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Cotswold Cottage

Cotswold Cottage This Limestone farm dwelling was brought from Chedworth, Gloucestershire in the Cotswold Hills of southwestern England. Built approximately 1620, the construction of this house coincided with the first waves of English immigration in the colonies of the New World. Limestone was abundant in England and many English homes were made from this natural resource. In England, cottages like this one were small, modest homes found in the country. Cotswold Cottage
Years later, people in both England and the United States, bought cottages as a way to escape from their fast-paced lives.

Over the years, the families who lived in this home had a variety of jobs. From the early 1700’s to the mid-1800’s, Cotswold Cottage several generations of the Sley/Robins/Smith family worked as farmers and stone masons. With most of the homes in the Chedworth area made of stone, being a stone mason was a good occupation and meant steady income for the family.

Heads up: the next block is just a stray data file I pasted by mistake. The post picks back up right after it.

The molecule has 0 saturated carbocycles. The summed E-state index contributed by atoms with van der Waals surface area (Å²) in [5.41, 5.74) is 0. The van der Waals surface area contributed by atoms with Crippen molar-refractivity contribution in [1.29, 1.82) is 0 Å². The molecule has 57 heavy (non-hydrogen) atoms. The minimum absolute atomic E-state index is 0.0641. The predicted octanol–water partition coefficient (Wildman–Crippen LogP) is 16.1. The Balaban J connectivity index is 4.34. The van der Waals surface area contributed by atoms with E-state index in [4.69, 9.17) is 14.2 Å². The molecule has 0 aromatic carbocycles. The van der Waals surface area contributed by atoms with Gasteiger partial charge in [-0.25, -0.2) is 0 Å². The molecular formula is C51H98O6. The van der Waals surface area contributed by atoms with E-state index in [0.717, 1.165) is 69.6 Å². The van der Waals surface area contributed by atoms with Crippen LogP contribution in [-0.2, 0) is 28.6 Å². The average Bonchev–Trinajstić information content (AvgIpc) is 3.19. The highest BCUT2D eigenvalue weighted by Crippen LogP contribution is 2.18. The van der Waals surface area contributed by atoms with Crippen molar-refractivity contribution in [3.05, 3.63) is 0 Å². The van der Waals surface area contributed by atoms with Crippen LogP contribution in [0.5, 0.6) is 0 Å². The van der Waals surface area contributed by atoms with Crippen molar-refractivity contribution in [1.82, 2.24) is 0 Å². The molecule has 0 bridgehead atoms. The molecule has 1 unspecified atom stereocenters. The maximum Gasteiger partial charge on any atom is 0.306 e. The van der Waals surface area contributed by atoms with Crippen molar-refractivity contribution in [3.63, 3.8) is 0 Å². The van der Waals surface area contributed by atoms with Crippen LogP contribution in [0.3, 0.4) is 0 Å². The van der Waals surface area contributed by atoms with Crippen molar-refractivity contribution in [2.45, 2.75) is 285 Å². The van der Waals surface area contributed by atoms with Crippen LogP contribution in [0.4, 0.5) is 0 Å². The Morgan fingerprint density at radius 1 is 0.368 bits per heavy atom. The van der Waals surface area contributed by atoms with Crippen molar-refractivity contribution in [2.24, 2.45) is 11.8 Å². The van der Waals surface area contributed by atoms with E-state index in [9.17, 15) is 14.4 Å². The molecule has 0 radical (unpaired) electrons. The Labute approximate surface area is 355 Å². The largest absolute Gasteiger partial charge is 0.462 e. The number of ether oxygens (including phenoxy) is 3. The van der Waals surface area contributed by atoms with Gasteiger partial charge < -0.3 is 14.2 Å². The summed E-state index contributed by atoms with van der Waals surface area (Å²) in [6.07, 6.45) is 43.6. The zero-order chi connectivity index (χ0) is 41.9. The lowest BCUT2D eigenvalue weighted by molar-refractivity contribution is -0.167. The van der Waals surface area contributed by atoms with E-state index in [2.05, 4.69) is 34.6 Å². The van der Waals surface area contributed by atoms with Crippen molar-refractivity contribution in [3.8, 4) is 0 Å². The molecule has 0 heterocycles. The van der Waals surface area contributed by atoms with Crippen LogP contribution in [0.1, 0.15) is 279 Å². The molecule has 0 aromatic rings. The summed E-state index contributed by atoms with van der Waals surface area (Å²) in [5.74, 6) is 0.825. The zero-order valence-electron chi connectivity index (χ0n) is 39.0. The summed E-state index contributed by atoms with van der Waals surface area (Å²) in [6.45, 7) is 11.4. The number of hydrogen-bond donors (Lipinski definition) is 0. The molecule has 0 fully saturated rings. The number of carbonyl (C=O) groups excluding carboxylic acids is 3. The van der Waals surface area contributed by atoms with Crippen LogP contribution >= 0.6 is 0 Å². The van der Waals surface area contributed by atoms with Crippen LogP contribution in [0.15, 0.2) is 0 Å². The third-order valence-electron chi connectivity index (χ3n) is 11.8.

Cotswold Cottage This picturesque building style, commonly found in the English Cotswold region, became a favorite architectural model in the United States in the 1920’s and 30’s, especially for homes of the wealthy.

Henry Ford purchased Cotswold Cottage in 1929. The house, barn and fences, which are all made from limestone, were taken apart stone by stone and sent by ship to the United States. The house today is surrounded by Victorian flower gardens and is one of the most picturesque building in the entire village.

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